Bali: We spent most of our time around Ubud, a city located near the center of the island. Bali has the most rich and enchanting culture we’ve experienced, and we barely scratched the surface. Perhaps it’s because we’ve never spent time in areas where Hinduism is so prominent, but we found everything extremely fascinating to learn about. We constantly pestered the locals with questions- “What’s that flower petal behind your ear? Why do you have an offering on your dashboard? Can you tell us more about Brahma, Shiva, & Vishnu? What is that person wearing? Why are they sprinkling water on our heads? What’s this giant parade all about?”  The list goes on and on.  We loved immersing ourselves in the art, music, dance, architecture, and history of the region. Not to mention the beautiful landscape.  

Our Hotel: Our bungalow hotel was completely integrated into the top of a steep jungle ravine about 15 min. from Ubud.  The bungalows were very nice, the food was delicious, the landscaping was incredible, and the views were surreal.  Sloane was very excited to get out of this place. Why? Because like all jungles, this one was home to many other things besides our hotel. We saw more new species of insects there in one day than we have in the past 20 years.  And someone in our little family whose name starts with an “S” has arachnophobia.  Poor little ‘S’ slept in constant fear for 5 nights straight. (The fear wasn’t completely unwarranted, we did see large spiders on a daily basis, including one that could easily wrap around our heads). 

Christmas in Singapore

Ty surprised Sloane by taking her to Singapore for Christmas. 

IMG_2213Orchard Road

IMG_2247Typical shopping mall.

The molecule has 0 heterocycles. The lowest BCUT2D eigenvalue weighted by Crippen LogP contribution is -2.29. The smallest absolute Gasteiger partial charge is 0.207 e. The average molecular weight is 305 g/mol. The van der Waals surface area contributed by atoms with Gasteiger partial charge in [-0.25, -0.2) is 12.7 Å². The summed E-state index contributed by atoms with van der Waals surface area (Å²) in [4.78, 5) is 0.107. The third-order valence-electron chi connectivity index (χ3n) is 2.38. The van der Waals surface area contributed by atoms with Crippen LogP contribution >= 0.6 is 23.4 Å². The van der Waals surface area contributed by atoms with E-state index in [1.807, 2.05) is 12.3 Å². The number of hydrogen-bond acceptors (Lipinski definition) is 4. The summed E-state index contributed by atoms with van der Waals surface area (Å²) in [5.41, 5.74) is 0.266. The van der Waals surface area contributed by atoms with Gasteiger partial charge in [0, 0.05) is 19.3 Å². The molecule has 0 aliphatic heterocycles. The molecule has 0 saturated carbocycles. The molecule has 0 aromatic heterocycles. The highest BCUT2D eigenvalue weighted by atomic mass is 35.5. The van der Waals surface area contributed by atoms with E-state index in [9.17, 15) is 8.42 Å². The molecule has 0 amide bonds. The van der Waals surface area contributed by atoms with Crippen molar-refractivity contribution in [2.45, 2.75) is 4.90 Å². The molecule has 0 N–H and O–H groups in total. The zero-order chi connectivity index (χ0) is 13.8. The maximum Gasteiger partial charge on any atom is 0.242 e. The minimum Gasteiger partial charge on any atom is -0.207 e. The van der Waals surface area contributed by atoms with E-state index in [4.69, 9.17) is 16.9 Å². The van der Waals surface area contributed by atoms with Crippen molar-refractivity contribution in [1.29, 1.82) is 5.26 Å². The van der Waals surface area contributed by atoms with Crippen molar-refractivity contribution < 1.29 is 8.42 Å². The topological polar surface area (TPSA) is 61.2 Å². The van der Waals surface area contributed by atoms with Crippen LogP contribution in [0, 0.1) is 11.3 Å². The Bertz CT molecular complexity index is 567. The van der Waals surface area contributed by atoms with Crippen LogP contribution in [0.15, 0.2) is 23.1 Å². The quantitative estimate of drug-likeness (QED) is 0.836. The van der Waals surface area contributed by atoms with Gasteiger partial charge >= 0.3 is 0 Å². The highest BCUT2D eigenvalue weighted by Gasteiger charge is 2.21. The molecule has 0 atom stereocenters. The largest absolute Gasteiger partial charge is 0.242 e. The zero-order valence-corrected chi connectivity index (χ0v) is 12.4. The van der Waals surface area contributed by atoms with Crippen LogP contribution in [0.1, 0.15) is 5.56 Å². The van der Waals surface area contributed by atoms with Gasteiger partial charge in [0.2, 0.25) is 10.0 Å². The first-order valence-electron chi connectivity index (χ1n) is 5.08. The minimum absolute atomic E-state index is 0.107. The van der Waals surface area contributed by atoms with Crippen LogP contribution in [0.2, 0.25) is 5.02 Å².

IMG_2222 Acting like a big girl
IMG_2227 Gardens by the Bay
IMG_2209 Chinatown
IMG_2219Christmas at the Hyatt

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IMG_2260Writing our wishes for the New Year

Singapore: Wildly different from the rest of Southeast Asia. Singapore is the closest thing to Utopia we’ve seen. The city is literally sparkling clean. Every inch is manicured to perfection, both above and underground.  We proudly toted Sloane’s 12 year-old Jansport backpack around as we strolled past stores like Gucci, Coach, and Prada every 2 seconds. Ty thinks you can travel across the entire city without ever leaving a shopping mall. Though the sheer amount of consumerism can be a bit nauseating, Singapore is so classy we didn’t seem to mind. Best window shopping of all time (Ty explicitly forbid any real shopping). 

Christmas: Singapore was a very nice and comfortable place to be for Christmas in Southeast Asia. However, the magic and special spirit surrounding the holidays was quite noticeably absent. Nothing  compares to being surrounded by snow,family, and church Christmas activities. Obvious conclusion: home is always the best possible place for the holidays.

Tickets Home: From about December 21st- December 27th we were seriously considering coming home early. Ty decided to claim he had three diseases attacking him at once, causing a chemical imbalance of the brain and leaving him quite useless as a husband and father. Fay contracted Hand, Foot, & Mouth disease and was sleeping even worse than usual, and Sloane was extremely fatigued trying to deal with it all.  We were completely drained of all physical, intellectual, and emotional energy. Luckily we pushed through though, and the challenging times gave way to some of the best experiences of our trip.